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Labour Relations Act, 1995 (Act No. 66 of 1995)

Commission for Conciliation, Mediation and Arbitration

Guidelines on Misconduct Arbitration

B: How to Conduct Arbitration Proceedings

Hearing of evidence (stage 4)



(31) The purpose of stage 4 is to record the evidence led by the witnesses and to give each party the opportunity to question the witnesses and to challenge their testimony.


(32) At this stage the arbitrator should advise the parties how the evidence is to be presented and tested. When deciding on the form that proceedings are to take, the arbitrator should consider—
(32.1) the complexity of the factual and legal matters involved in the case;
(32.2) the attitude of the parties to the form of proceedings;
(32.3) whether the parties are represented;
(32.4) whether legal representation has been permitted; and
(32.5) the experience of the parties or their representatives in appearing at arbitrations.


(33) When an arbitrator adopts the role of finding the facts and determining the probabilities by questioning witnesses and requiring the parties to produce documentary and other forms of evidence, this approach is generally described as being investigative or "inquisitorial". When the parties are primarily responsible for calling witnesses and presenting their evidence and cross-examining the witnesses of the other parties this is generally described as being "adversarial". An inquisitorial approach will often be appropriate if one or both parties is unrepresented, or where a representative is not experienced. Arbitrators adopting an inquisitorial approach must be careful to ensure that the parties are aware of, and have the opportunity to exercise, their rights under section 138(2). An arbitrator may conduct an arbitration in a form that combines these two approaches provided this is done in a manner that is fair to both parties


(34) In general it is preferable for witnesses who are still to give evidence to be excluded from the hearing room, unless a party specifically wants such a witness to be present. Arbitrators should advise parties that usually little weight can be attached to corroborating evidence from a witness who was present during the evidence of another witness called by the same party. 10


(35) The arbitrator must ask the witness to identify themselves on record and then swear in or, if requested, affirm the witness and advise the witness of the process of questioning.


(36) The parties are entitled to question witnesses in a sequence determined by the arbitrator. The party who has called a witness should question the witness to obtain the evidence. (As indicated above, an arbitrator may decide to undertake the initial questioning of a witness.)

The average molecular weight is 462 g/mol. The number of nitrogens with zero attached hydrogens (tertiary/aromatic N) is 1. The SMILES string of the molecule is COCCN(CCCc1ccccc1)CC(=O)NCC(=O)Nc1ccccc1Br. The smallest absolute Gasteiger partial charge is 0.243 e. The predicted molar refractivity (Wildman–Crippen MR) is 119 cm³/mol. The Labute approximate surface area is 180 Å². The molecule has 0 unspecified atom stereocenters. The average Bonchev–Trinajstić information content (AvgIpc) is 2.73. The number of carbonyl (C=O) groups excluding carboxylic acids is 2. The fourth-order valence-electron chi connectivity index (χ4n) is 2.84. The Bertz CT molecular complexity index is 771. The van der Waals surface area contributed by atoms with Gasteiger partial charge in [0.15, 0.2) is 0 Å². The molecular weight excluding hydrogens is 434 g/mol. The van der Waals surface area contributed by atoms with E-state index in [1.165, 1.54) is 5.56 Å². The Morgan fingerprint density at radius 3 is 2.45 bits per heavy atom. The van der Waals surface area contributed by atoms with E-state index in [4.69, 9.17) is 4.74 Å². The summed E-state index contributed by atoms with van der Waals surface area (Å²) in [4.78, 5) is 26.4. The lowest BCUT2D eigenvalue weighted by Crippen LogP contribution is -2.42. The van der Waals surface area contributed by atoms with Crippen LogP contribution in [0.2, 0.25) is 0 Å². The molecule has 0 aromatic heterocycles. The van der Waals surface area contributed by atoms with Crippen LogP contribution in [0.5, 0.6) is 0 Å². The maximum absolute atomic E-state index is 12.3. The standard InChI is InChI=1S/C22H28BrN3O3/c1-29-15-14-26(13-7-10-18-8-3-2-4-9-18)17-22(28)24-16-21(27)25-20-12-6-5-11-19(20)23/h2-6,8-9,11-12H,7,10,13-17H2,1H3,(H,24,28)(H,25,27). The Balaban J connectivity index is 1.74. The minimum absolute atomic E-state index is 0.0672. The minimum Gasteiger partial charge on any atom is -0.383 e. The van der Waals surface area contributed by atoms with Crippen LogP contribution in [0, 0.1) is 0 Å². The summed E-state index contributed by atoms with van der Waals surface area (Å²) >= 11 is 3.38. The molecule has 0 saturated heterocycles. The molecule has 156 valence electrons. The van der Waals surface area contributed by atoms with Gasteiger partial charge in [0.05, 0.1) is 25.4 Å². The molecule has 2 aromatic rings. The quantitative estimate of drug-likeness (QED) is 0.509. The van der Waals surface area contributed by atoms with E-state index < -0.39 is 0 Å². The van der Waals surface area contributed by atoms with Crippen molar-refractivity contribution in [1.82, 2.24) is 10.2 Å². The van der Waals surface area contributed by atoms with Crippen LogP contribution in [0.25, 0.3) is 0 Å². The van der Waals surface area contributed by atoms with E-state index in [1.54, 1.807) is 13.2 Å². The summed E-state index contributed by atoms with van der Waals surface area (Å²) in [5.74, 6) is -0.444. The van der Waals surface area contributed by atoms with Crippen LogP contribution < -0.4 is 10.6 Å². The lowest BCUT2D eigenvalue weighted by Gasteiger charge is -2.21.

(37) A party who has called a witness may not cross-examine that witness, even if the arbitrator has asked the initial questions. 11 A party who has questioned a witness may ask additional questions in order to clarify evidence given subsequently.


(38) In any arbitration the arbitrator may, at the conclusion of questioning by the parties, question the witness to determine the probabilities of the different versions in the case and assess the reliability of the evidence.


(39) When an arbitrator questions witnesses, whether in an inquisitorial or adversarial process, the arbitrator should explain to the parties the reason for seeking this information and must allow the parties to address questions to the witnesses on any issues raised by the additional evidence.


(40) The arbitrator may suggest that the parties lead evidence on a particular issue relevant to the dismissal in order to gain a full understanding of the issues in dispute or call a witness for this purpose.


(41) The arbitrator may disallow questions or evidence not relevant to the issues in dispute between the parties.


(42) The arbitrator must—
(42.1) ensure that the testimony given by witnesses is recorded either electronically or digitally;
(42.2) take notes of the evidence given and keep these notes in a file.



10 In C/K Alliance (Pty) Ltd t/a Greenland v Mosala NO & others (LC), the Labour Court noted that a Commissioner has a duty to warn a party of the consequences of a witness sitting in the hearing during the testimony of other witnesses. While such a witness is not precluded from testifying, the testimony would carry little or no weight if it had been tailored to be consistent with the evidence of the other witnesses.
11 This prevents a party from putting leading questions (questions that suggest the answer that the party is seeking) to a witness called by that party. This is subject to the limited exception that a party may cross-examine a witness who it has called if the arbitrator rules that the witness is a hostile witness.